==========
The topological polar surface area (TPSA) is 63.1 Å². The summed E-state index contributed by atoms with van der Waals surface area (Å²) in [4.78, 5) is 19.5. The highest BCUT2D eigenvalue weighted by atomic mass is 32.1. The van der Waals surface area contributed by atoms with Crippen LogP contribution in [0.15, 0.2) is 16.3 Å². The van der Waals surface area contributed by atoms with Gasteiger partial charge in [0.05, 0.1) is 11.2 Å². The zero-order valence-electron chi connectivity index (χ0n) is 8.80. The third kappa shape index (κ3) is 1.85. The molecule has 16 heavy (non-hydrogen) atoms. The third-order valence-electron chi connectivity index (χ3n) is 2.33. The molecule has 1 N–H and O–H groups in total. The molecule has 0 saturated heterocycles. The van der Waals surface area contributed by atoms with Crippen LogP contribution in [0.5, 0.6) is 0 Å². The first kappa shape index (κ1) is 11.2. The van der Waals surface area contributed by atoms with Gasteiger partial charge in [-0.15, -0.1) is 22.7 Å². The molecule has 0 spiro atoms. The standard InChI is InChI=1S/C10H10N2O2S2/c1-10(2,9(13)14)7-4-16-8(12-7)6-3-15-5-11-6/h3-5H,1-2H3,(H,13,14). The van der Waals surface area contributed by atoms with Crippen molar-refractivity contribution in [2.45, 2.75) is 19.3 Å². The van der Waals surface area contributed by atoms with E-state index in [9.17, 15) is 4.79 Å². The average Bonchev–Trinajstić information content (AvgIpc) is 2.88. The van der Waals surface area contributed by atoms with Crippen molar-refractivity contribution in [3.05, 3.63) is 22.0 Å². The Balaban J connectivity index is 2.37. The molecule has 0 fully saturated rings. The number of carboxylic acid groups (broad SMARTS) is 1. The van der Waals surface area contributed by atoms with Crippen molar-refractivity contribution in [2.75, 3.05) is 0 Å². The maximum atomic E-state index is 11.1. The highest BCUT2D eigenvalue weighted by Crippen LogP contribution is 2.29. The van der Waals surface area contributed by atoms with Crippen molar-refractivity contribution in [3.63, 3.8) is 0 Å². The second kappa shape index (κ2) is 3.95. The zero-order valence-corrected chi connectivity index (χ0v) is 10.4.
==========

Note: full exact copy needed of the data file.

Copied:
The topological polar surface area (TPSA) is 63.1 Å². The summed E-state index contributed by atoms with van der Waals surface area (Å²) in [4.78, 5) is 19.5. The highest BCUT2D eigenvalue weighted by atomic mass is 32.1. The van der Waals surface area contributed by atoms with Crippen LogP contribution in [0.15, 0.2) is 16.3 Å². The van der Waals surface area contributed by atoms with Gasteiger partial charge in [0.05, 0.1) is 11.2 Å². The zero-order valence-electron chi connectivity index (χ0n) is 8.80. The third kappa shape index (κ3) is 1.85. The molecule has 16 heavy (non-hydrogen) atoms. The third-order valence-electron chi connectivity index (χ3n) is 2.33. The molecule has 1 N–H and O–H groups in total. The molecule has 0 saturated heterocycles. The van der Waals surface area contributed by atoms with Crippen LogP contribution in [0.5, 0.6) is 0 Å². The first kappa shape index (κ1) is 11.2. The van der Waals surface area contributed by atoms with Gasteiger partial charge in [-0.15, -0.1) is 22.7 Å². The molecule has 0 spiro atoms. The standard InChI is InChI=1S/C10H10N2O2S2/c1-10(2,9(13)14)7-4-16-8(12-7)6-3-15-5-11-6/h3-5H,1-2H3,(H,13,14). The van der Waals surface area contributed by atoms with Crippen molar-refractivity contribution in [2.45, 2.75) is 19.3 Å². The van der Waals surface area contributed by atoms with E-state index in [9.17, 15) is 4.79 Å². The average Bonchev–Trinajstić information content (AvgIpc) is 2.88. The van der Waals surface area contributed by atoms with Crippen molar-refractivity contribution in [3.05, 3.63) is 22.0 Å². The Balaban J connectivity index is 2.37. The molecule has 0 fully saturated rings. The number of carboxylic acid groups (broad SMARTS) is 1. The van der Waals surface area contributed by atoms with Crippen molar-refractivity contribution in [2.75, 3.05) is 0 Å². The maximum atomic E-state index is 11.1. The highest BCUT2D eigenvalue weighted by Crippen LogP contribution is 2.29. The van der Waals surface area contributed by atoms with Crippen molar-refractivity contribution in [3.63, 3.8) is 0 Å². The second kappa shape index (κ2) is 3.95. The zero-order valence-corrected chi connectivity index (χ0v) is 10.4.